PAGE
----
Book Read-Along: Madame Bovary - Part 1

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During the month of April, I am participating in a read-along of Madame Bovary by Gustave Flaubert. If you have been meaning to read this classic book, it is not too late to join in. More information can be found on my Madame Bovary Read-Along Introduction page. This group of readers is quite friendly and some interesting insights have been shared, so don't be shy if you want to join.

Throughout the month, the group stops to discuss the book. Madame Bovary happens to be divided into three parts, which makes the read-along breaks quite easy. Today (April 10, 2014) is the day for discussing Part One. These discussions will then be followed by postings for Part 2 (April 20, 2014) and Part 3 (April 30, 2014). 

The main landing page for the Part One discussion is at Cedar Station. You will find links and discussion questions, in addition to a lively conversation in the comments section.

Now on to a few of the discussion questions:
*For those of you who are re-reading Madame Bovary, how does your experience reading the book this time compare with your first reading? Is everything as you remembered it?
This is definitely a discussion question for me! I have written about how I read Madame Bovary in college many years ago. The book represented a literary rebellion for me, I suppose. I knew it was scandalous, for its time. I went through a phase when I read all of those "banned books," so to speak. Sadly, I didn't remember much about the actual book, though.

So now I return to Madame Bovary many years later. Now I'm a married woman with teenage kids. This is a VERY different book to me now! The wisdom of age has provided me with many insights into the various characters in Madame Bovary. I know moms who are like Madame Bovary, the mother. I've seen husbands like Charles who love the idea of their wife, but not really the actual soul of their spouse. And I've definitely known women like Emma Bovary who live a fantasy of their own imagination, with romantic notions and longings that seem to doom their existence.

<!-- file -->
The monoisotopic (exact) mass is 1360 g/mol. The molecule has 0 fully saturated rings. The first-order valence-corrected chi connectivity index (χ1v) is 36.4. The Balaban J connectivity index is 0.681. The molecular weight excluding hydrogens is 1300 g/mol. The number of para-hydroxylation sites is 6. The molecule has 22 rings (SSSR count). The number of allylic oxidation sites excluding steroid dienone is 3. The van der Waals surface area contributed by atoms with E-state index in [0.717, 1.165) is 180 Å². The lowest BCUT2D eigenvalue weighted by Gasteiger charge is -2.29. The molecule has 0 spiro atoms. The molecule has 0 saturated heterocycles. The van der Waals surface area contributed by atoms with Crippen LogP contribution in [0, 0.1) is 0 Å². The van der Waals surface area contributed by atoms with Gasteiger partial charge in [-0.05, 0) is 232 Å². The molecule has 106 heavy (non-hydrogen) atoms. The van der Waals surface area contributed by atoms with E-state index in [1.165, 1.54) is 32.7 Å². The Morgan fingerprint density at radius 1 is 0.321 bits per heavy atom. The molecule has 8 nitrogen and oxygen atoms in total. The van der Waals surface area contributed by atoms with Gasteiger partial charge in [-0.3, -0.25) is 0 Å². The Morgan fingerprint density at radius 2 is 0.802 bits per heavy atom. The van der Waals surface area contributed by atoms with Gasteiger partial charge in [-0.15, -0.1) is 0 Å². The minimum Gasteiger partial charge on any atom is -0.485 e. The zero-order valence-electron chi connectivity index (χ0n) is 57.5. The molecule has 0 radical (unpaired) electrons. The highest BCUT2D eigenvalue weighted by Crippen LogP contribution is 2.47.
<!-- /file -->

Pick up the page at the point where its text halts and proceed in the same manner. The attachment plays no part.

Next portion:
I am honestly loving this book right now. Sometimes I do find the incessant descriptions to be tedious. For example, the LONG passage that described the wedding feast nearly put me to sleep. Later, however, I realized an interesting contrast in the book. When planning the wedding, Emma stated that she would have "preferred to have a midnight wedding with torches." (Doesn't that sound cool?!) Instead she and Charles had a very long country-bumpkin affair with way too many people and far too much attention on inane details. What fascinating insight into Emma's mindset and, perhaps, foreshadowing of the woman she will become later in the book.

* At the start of the novel, it sounds as if one of Charles Bovary’s classmates is acting as narrator, but his voice gradually seems to disappear. Who do you think is telling the story of Charles and Emma Bovary? Why do you think Flaubert chose to write the narration in this way?
I've actually been fascinated with how the entire novel seems to shift from a specific narrator to an omniscient narrator and then back again. At one point in the book, I truly had the thought that no modern day editor would allow a book to be published like this today because of the inconsistencies in the point of view. The shifting viewpoints in Madame Bovary give the book an unsettling feeling, with startling glimpses into a characters' motivation or history. One particularly good example of this was when Emma's father says goodbye to the married couple, then he turns and remembers a son that passed away who would have been 30 years old. WHAT? No indication of where that came from, no more mention of it and yet it is key to exposing why Emma's father treats her like he does.

My favorite Part One quote:
"Before marriage she thought herself in love; but the happiness that should have followed this love not having come, she must, she thought have been mistaken. And Emma tried to find out what one meant exactly in life by the words felicity, passion, rapture, that had seemed to her so beautiful in books."

It really is not too late to join this read-along! 
I'm reading a free copy of Madame Bovary which is available on Amazon Kindle.

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4 comments: said...

I know people too who fit the characters of this book. And if you look at the romantic notions that Emma has about what a "perfect husband" should be, then you can find something very similar in most romance novels today---at least if you go by the book blurbs :). In a way, this is a very timeless book. I enjoy reading it.

ebookclassics said...

We are reading the same ebook! Reading the book also as a married woman with kids, I think I have a better appreciation for the themes in the story than I would have had reading Madame Bovary in my younger years.

LavishBookshelf said...

What a great point to compare Emma's longings to the romance novels of today. LOL! So true! I guess some things never change. Thanks so much for stopping by.

LavishBookshelf said...

A free kindle book is a good price! :-) Amazing how the perspective of life experiences change the way you perceive a book. I guess that is what makes this book a classic!

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